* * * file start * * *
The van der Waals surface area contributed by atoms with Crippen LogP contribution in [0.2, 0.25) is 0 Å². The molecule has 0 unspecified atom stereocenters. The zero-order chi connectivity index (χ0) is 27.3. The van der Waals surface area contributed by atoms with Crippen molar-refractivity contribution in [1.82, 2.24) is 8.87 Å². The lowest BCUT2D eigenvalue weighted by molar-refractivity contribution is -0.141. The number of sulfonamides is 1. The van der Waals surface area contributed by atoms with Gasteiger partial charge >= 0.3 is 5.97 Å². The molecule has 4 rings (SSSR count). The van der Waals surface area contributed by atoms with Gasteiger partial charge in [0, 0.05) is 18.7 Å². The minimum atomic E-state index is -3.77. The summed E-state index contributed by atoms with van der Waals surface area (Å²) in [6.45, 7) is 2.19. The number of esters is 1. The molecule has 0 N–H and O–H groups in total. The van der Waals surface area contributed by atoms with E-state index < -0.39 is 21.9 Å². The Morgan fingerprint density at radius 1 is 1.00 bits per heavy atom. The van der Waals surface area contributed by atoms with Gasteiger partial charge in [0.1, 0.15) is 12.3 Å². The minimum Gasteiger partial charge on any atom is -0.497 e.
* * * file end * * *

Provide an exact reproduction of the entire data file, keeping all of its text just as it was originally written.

The van der Waals surface area contributed by atoms with Crippen LogP contribution in [0.2, 0.25) is 0 Å². The molecule has 0 unspecified atom stereocenters. The zero-order chi connectivity index (χ0) is 27.3. The van der Waals surface area contributed by atoms with Crippen molar-refractivity contribution in [1.82, 2.24) is 8.87 Å². The lowest BCUT2D eigenvalue weighted by molar-refractivity contribution is -0.141. The number of sulfonamides is 1. The van der Waals surface area contributed by atoms with Gasteiger partial charge >= 0.3 is 5.97 Å². The molecule has 4 rings (SSSR count). The van der Waals surface area contributed by atoms with Gasteiger partial charge in [0, 0.05) is 18.7 Å². The minimum atomic E-state index is -3.77. The summed E-state index contributed by atoms with van der Waals surface area (Å²) in [6.45, 7) is 2.19. The number of esters is 1. The molecule has 0 N–H and O–H groups in total. The van der Waals surface area contributed by atoms with E-state index < -0.39 is 21.9 Å². The Morgan fingerprint density at radius 1 is 1.00 bits per heavy atom. The van der Waals surface area contributed by atoms with Gasteiger partial charge in [0.1, 0.15) is 12.3 Å². The minimum Gasteiger partial charge on any atom is -0.497 e.